Friday, February 15, 2013
St. Louis County Police said the man had pseudoephedrine tablets and intended to sell them to a methamphetamine cook.
The following information was supplied by court documents. It does not indicate a conviction where an arrest was made. A West St. Louis County man faces a drug charge after the car he was riding in was pulled over by police. Donald Seifert, 43, of the 1000 block of Waterman Drive was charged Feb. 5 with possessing a methamphetamine precursor drug with intent to make meth. St. Louis County Police said an officer pulled over a car July 11 because the driver’s license had been revoked. The officer said Seifert, a passenger in the car, appeared to hide something. The officer said he was given consent to search the car and found 48 pseudoephedrine tablets. According to the report, Seifert admitted he intended to sell the tablets to meth cooks. …
Friday, December 7, 2012
Police said video surveillance captured the theft and helped identify the man.
- POLICE & FIRE
- Joe Scott
Friday, December 7, 2012
A Eureka man was charged with stealing a bulk storage tank of anhydrous ammonia from a manufacturer in Shrewsbury. Robert K. Theiss, 41, of the first block of White Doe Court in Eureka, was charged Monday with theft of anhydrous ammonia by storage tank, a class A felony. Shrewsbury Police said Theiss was captured on video surveillance at about 5:38 a.m. Sept 3 stealing the storage tank from Carr Lane Manufacturing, 4200 Carr Lane. He was identified on the video, arrested and confessed to the theft, police said. Anhydrous ammonia is used to illegally make methamphetamine. Theiss was being held Thursday in St. Louis County jail. Bail was set at $75,000. For more crime information on Eureka-Wildwood Patch, see the following articles:
Friday, November 2, 2012
Check out the 10 most read stories on Missouri Patch sites for the month of October.
1. Lawsuit Claims Baby Was Decapitated During Delivery at Mercy Sometimes, the news can be tragic. That was certainly the case in this report from Creve Coeur Patch. According to a 10-count complaint filed in St. Louis County Circuit Court, a local couple claimed that doctors involved with the delivery of their baby coerced them into a vaginal delivery against their wishes and then hid the fact that their baby had been decapitated during the delivery process. The same story, posted on Florissant Patch (Florissant Couple Files Lawsuit, Claims Baby Was Decapitated in Delivery), also ranked among the most read stories in Missouri Patch. - - - - - 2. What Time is Tonight’s Obama v. Romney Presidential Debate? Patch has gone all-in this …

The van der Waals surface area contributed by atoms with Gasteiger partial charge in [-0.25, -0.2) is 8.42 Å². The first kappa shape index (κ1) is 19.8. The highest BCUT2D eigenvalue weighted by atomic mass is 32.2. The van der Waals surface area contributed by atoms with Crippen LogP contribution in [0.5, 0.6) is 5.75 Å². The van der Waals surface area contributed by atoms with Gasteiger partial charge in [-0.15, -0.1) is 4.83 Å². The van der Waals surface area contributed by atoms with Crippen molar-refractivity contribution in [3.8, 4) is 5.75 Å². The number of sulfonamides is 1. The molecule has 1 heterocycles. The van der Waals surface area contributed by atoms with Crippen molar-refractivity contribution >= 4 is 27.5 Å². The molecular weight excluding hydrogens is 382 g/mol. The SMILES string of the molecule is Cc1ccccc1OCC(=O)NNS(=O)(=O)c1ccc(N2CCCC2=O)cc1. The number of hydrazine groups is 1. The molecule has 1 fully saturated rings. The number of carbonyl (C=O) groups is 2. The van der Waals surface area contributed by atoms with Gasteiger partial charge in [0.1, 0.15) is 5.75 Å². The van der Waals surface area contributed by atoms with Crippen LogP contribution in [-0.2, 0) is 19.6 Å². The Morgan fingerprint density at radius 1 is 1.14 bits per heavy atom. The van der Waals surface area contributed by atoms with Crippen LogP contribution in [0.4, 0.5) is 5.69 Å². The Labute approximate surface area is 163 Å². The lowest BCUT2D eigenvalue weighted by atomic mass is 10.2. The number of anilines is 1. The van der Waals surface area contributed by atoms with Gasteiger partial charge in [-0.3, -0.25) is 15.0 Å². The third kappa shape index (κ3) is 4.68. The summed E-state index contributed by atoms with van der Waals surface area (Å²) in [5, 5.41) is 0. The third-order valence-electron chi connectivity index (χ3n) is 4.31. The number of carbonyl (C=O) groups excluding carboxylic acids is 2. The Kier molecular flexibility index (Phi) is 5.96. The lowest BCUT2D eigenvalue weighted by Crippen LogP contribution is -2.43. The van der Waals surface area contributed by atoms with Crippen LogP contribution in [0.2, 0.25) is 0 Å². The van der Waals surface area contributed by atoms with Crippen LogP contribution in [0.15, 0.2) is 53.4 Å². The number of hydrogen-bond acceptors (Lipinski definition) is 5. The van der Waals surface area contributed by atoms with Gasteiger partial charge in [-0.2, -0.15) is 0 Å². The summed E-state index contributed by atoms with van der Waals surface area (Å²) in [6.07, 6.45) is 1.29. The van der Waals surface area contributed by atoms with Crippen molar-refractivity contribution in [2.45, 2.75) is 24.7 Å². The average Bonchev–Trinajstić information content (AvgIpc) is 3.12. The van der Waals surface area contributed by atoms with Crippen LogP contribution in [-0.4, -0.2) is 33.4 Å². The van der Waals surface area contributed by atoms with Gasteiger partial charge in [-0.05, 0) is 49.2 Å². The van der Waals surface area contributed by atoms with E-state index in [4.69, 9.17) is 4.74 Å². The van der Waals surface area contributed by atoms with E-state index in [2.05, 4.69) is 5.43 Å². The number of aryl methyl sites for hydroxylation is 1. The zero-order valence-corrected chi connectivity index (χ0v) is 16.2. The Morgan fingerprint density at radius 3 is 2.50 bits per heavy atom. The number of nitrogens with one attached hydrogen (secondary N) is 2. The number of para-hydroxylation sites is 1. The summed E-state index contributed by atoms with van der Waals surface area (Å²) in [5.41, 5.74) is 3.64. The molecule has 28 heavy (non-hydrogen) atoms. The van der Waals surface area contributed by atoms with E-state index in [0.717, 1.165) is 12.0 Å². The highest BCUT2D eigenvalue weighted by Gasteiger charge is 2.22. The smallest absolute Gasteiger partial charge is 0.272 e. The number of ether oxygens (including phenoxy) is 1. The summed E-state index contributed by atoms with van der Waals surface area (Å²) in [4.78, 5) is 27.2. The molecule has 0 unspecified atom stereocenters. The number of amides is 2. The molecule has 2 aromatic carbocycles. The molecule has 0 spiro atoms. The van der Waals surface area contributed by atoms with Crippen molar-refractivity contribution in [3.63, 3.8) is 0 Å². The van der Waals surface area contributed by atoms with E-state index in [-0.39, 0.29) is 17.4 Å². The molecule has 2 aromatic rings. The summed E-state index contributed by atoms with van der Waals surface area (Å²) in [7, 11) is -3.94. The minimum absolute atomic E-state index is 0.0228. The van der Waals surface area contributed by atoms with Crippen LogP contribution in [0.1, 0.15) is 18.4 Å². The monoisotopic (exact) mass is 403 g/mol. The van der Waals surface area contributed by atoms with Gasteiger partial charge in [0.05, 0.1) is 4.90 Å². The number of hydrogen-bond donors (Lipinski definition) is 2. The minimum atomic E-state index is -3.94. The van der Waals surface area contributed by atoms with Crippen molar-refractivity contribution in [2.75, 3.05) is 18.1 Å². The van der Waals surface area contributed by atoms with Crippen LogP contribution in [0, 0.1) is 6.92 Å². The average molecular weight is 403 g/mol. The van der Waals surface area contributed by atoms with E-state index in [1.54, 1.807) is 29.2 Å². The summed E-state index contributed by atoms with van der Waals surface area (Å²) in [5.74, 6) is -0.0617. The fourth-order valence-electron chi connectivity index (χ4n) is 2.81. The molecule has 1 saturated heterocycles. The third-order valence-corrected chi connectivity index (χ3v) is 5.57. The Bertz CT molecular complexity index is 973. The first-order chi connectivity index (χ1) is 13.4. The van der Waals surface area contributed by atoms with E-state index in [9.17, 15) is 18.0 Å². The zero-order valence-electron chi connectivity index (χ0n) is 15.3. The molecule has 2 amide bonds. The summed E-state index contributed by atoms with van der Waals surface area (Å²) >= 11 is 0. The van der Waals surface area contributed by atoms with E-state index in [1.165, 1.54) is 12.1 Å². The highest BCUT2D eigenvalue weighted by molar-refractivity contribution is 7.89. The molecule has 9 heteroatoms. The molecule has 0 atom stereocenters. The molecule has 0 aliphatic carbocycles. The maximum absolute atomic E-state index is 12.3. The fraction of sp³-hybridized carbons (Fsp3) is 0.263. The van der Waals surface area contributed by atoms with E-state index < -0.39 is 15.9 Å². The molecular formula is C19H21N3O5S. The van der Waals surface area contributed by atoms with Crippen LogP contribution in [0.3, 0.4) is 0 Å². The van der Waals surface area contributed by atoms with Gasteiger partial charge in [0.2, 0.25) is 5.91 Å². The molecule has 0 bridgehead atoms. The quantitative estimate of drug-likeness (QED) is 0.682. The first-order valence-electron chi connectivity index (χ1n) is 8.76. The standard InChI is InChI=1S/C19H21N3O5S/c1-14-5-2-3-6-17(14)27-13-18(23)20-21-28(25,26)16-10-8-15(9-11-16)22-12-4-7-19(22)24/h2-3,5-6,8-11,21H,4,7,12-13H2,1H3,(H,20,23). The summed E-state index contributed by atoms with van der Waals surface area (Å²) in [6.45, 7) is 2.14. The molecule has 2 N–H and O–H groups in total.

Thursday, November 1, 2012
Zephrex-D, a new decongestant that drug agents say cannot be converted into methamphetamine, is set to hit St. Louis pharmacies this month. A prescription will not be required to purchase the drug in some areas.
Zephrex-D, a new decongestant that its manufacturer and St. Louis area drug agents assure cannot be converted into methamphetamine, is set to hit St. Louis pharmacies this month. (For instant news updates follow Patch on Facebook and Twitter.) As previously reported by Patch, Zephrex D is expected to be available in St. Louis area pharmacies in November. Since its maker and drug agents say it cannot be converted into meth, it also will be sold without a prescription in some counties that have recently passed ordinances requiring a prescription to purchase pseudoephedrine products like Claritin-D and Allegra-D. Zephrex-D is manufactured by Maryland Heights-based Highland Pharmaceuticals. Westport Pharmaceuticals is a subsidiary of Highland…
Monday, September 24, 2012
Highland Pharmaceuticals plans to offer Zephrex-D in St. Louis pharmacies by November. The new decongestant reportedly cannot be converted into meth and might not require a prescription.
To fight methamphetamine, Missouri cities and counties, although not St. Louis County, are passing ordinances requiring prescriptions to purchase pseudoephedrine products like Claritin-D and Allegra-D. (Sign up here for the FREE Patch newsletter, including Breaking News Alerts.) Pseudoephedrine is the key meth-making ingredient needed to make the drug. It is extracted from popular allergy medications and converted into meth. Now, a new decongestant set for sale in St. Louis area pharmacies in November is touted as meth-resistant and gaining support by area drug agents. Zephrex-D, manufactured by Maryland Heights-based Highland Pharmaceuticals, is a new pseudoephedrine product that police and the drug's maker hope will stop meth cooks in …